Here we go again. We're racing full speed into a recession. Banks are collapsing, stock markets are in turmoil and entire countries face bankruptcy.
eBay and Yahoo! are cutting around 1,500 jobs each and many start-ups are laying off around 10 per cent of their staff.
Here comes dotcom crash 2.0. We're screwed.
Or are we? Actually, chances are that the internet industry isn't on the verge of another big dotcom crash, after all.
When the bubble burst in 2000 the situation was very different. Money had been thrown at anything that had the remotest connection to the web and sensible business models were few and far between.
But people have learned from their mistakes. "I've lived through recessions, I died in recessions," says Simon Waterfall, co-founder and Creative Director at digital agency Poke.
"This one's different because it's an over inflation not of our marketplace, it's of consumption as a whole. It's a good reality check because we've learned every time a boom has gone bust. Plus, brands nowadays don't just have a branded site as a souvenir. They have something to deliver, they're making services, which means we will all be busier in a recession."
No bubble, no crash
Many companies saw the economic downturn coming a year ago and are prepared for it. There's also less money in the market than during the big dotcom anyway and it's invested much more strategically and smartly. And while venture capital financing, at least in the US, is certainly down for 2008's third quarter, it still keeps coming.
LinkedIn just raised another $22.7m, Like.com another $32m and blog network GigaOm another $4.5m. Web design, in particular, looks set to continue to grow (at least for big agencies with big clients) because online marketing is less risky and cheaper than traditional marketing.
Fewer dotcoms will go to the wall than we saw seven years ago. That's because there's another crucial factor that sets today's situation apart, as billionaire entrepreneur, Chairman of HDNet and owner of the Dallas Mavericks, Mark Cuban, points out:
"The difference is that companies are not going public. Facebook, MySpace, the big 2.0 names are taking investments or being bought, but there is no way for the individual to buy stock, so there's no bubble. No bubble, no crash."
Why a recession could be good for dotcoms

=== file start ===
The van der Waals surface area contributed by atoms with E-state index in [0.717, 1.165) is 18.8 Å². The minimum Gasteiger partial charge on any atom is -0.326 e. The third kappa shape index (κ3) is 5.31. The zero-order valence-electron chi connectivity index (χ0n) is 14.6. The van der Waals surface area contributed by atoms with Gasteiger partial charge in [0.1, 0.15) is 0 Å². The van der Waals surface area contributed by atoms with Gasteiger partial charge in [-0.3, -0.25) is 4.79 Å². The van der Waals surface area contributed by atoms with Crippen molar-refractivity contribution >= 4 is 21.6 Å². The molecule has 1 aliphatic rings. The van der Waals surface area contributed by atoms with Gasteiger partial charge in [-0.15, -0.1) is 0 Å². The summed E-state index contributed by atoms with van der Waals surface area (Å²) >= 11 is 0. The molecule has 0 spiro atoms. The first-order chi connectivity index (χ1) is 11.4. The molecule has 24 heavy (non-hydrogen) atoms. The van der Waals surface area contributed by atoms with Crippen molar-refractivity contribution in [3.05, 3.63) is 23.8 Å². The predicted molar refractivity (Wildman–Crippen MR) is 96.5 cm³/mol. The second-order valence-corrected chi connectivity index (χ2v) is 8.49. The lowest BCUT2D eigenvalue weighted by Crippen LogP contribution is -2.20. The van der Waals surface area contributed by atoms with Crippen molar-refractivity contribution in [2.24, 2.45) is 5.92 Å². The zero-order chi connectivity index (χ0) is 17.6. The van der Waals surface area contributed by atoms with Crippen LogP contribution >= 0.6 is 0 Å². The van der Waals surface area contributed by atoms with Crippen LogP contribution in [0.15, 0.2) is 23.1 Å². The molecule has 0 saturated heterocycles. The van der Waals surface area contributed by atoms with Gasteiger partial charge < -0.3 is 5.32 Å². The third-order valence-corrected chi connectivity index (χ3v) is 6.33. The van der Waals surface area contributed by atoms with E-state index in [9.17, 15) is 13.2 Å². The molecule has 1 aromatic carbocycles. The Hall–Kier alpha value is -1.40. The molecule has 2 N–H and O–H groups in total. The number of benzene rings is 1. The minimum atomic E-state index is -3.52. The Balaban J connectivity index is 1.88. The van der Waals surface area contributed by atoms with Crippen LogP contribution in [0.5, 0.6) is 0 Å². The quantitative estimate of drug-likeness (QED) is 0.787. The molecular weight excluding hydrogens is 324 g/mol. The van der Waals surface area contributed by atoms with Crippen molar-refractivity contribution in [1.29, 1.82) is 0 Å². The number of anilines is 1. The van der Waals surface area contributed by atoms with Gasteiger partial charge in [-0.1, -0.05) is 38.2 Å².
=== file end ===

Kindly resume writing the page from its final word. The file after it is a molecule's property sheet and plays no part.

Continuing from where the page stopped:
Inevitably, there will be lay-offs, but let's face it, Yahoo!'s decision to let people go has less to do with the recession than with the troubles the company found itself in over the last year.
In fact, the current economic climate could turn out to be a good opportunity for companies to realign their businesses and cut costs. Serial entrepreneur Jason Calacanis, who now runs human-powered search engine Mahalo which itself just has laid off 10 per cent of its workforce explains:
"What's the loss? People have three, five or 10 employees, so if the company doesn't work out, they can make it a company of two or three people working from home and five people get laid off and go to another company. It's not like the old days when you had people raising $100m or $200m, thousands of employees and then the company goes down and thousands lose their job."
Many entrepreneurs believe that this time of economic uncertainty can actually be a good thing for the industry. Mark Zuckerberg, founder and CEO of Facebook, recently told delegates at the Future of Web Apps conference in London:
"Traditionally, some of the best companies have been built in down economic times. Companies that have succeeded in providing clear value succeeded no matter what the economic conditions were. If you offer value to the end users, who are really what you're building the service for, then that lasts."
The perfect time to start a web business
In a recent essay, Paul Graham, programmer and co-founder of Y Combinator, a venture firm specialising in funding early stage start-ups, argues that now is a good time to launch a start-up.
He says that founders who've got the right qualities will win in even a bad economy. The same applies to start-ups that cut down their resources and are run as cheaply as possible: "The cheaper your company is to operate, the harder it is to kill. Fortunately it has gotten very cheap to run a start-up, and a recession will, if anything, make it cheaper still."
Of course, some companies will close (be it for the lack of funding, or because they were lacking a clear business model), but that means there's less competition, a point Calacanis thinks benefits Mahalo:
"Actually, the down market is good for us," he says, "because we can take market share and it'll be easier to get people to join the team."
Author, marketing expert and founder of Web 2.0 start-up Squidoo, Seth Godin agrees:
"Uncertain times, frozen liquidity, political change and poor astrological forecasts (not to mention chicken entrails) all lead to less competition, more available talent and a do-or-die attitude that causes real change to happen."
His conclusion? "If I wasn't already running my own business, today is the day I'd start one."
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